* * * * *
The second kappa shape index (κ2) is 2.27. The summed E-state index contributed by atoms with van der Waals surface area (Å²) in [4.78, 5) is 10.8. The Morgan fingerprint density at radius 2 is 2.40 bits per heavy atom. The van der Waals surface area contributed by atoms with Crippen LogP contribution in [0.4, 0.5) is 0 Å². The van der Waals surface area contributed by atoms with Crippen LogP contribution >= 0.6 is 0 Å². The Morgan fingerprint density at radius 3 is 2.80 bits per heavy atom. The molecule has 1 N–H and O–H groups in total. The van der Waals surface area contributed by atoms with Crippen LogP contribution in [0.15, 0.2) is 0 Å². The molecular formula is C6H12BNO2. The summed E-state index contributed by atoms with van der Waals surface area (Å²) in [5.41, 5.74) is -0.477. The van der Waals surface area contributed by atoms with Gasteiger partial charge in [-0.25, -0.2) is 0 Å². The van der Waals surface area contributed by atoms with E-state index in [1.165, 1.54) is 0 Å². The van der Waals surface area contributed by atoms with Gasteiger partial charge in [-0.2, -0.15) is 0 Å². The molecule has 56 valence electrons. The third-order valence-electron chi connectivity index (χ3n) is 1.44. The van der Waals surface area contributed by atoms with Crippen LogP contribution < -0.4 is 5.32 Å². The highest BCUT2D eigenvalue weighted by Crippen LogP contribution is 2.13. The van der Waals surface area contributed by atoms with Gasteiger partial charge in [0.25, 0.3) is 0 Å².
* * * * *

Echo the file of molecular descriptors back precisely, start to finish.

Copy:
The second kappa shape index (κ2) is 2.27. The summed E-state index contributed by atoms with van der Waals surface area (Å²) in [4.78, 5) is 10.8. The Morgan fingerprint density at radius 2 is 2.40 bits per heavy atom. The van der Waals surface area contributed by atoms with Crippen LogP contribution in [0.4, 0.5) is 0 Å². The van der Waals surface area contributed by atoms with Crippen LogP contribution >= 0.6 is 0 Å². The Morgan fingerprint density at radius 3 is 2.80 bits per heavy atom. The molecule has 1 N–H and O–H groups in total. The van der Waals surface area contributed by atoms with Crippen LogP contribution in [0.15, 0.2) is 0 Å². The molecular formula is C6H12BNO2. The summed E-state index contributed by atoms with van der Waals surface area (Å²) in [5.41, 5.74) is -0.477. The van der Waals surface area contributed by atoms with Gasteiger partial charge in [-0.25, -0.2) is 0 Å². The van der Waals surface area contributed by atoms with E-state index in [1.165, 1.54) is 0 Å². The van der Waals surface area contributed by atoms with Gasteiger partial charge in [-0.2, -0.15) is 0 Å². The molecule has 56 valence electrons. The third-order valence-electron chi connectivity index (χ3n) is 1.44. The van der Waals surface area contributed by atoms with Crippen LogP contribution < -0.4 is 5.32 Å². The highest BCUT2D eigenvalue weighted by Crippen LogP contribution is 2.13. The van der Waals surface area contributed by atoms with Gasteiger partial charge in [0.25, 0.3) is 0 Å².